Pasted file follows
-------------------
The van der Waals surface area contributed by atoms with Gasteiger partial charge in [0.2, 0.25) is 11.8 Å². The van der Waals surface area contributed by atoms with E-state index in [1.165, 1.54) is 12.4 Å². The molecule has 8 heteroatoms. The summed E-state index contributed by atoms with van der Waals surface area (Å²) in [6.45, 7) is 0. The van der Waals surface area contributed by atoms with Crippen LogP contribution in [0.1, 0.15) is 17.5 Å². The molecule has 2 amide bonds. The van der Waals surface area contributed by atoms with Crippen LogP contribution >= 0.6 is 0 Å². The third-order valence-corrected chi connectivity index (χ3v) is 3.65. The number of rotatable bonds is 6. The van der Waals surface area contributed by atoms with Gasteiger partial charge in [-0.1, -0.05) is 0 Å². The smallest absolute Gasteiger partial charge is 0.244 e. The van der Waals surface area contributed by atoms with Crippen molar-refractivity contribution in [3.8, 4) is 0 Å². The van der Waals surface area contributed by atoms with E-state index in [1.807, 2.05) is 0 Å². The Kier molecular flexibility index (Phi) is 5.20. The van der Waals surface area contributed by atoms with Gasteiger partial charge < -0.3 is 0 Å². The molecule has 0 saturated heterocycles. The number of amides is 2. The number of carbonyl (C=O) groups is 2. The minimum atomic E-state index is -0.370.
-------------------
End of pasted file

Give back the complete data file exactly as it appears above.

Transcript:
The van der Waals surface area contributed by atoms with Gasteiger partial charge in [0.2, 0.25) is 11.8 Å². The van der Waals surface area contributed by atoms with E-state index in [1.165, 1.54) is 12.4 Å². The molecule has 8 heteroatoms. The summed E-state index contributed by atoms with van der Waals surface area (Å²) in [6.45, 7) is 0. The van der Waals surface area contributed by atoms with Crippen LogP contribution in [0.1, 0.15) is 17.5 Å². The molecule has 2 amide bonds. The van der Waals surface area contributed by atoms with Crippen LogP contribution >= 0.6 is 0 Å². The third-order valence-corrected chi connectivity index (χ3v) is 3.65. The number of rotatable bonds is 6. The van der Waals surface area contributed by atoms with Gasteiger partial charge in [-0.1, -0.05) is 0 Å². The smallest absolute Gasteiger partial charge is 0.244 e. The van der Waals surface area contributed by atoms with Crippen molar-refractivity contribution in [3.8, 4) is 0 Å². The van der Waals surface area contributed by atoms with E-state index in [1.807, 2.05) is 0 Å². The Kier molecular flexibility index (Phi) is 5.20. The van der Waals surface area contributed by atoms with Gasteiger partial charge < -0.3 is 0 Å². The molecule has 0 saturated heterocycles. The number of amides is 2. The number of carbonyl (C=O) groups is 2. The minimum atomic E-state index is -0.370.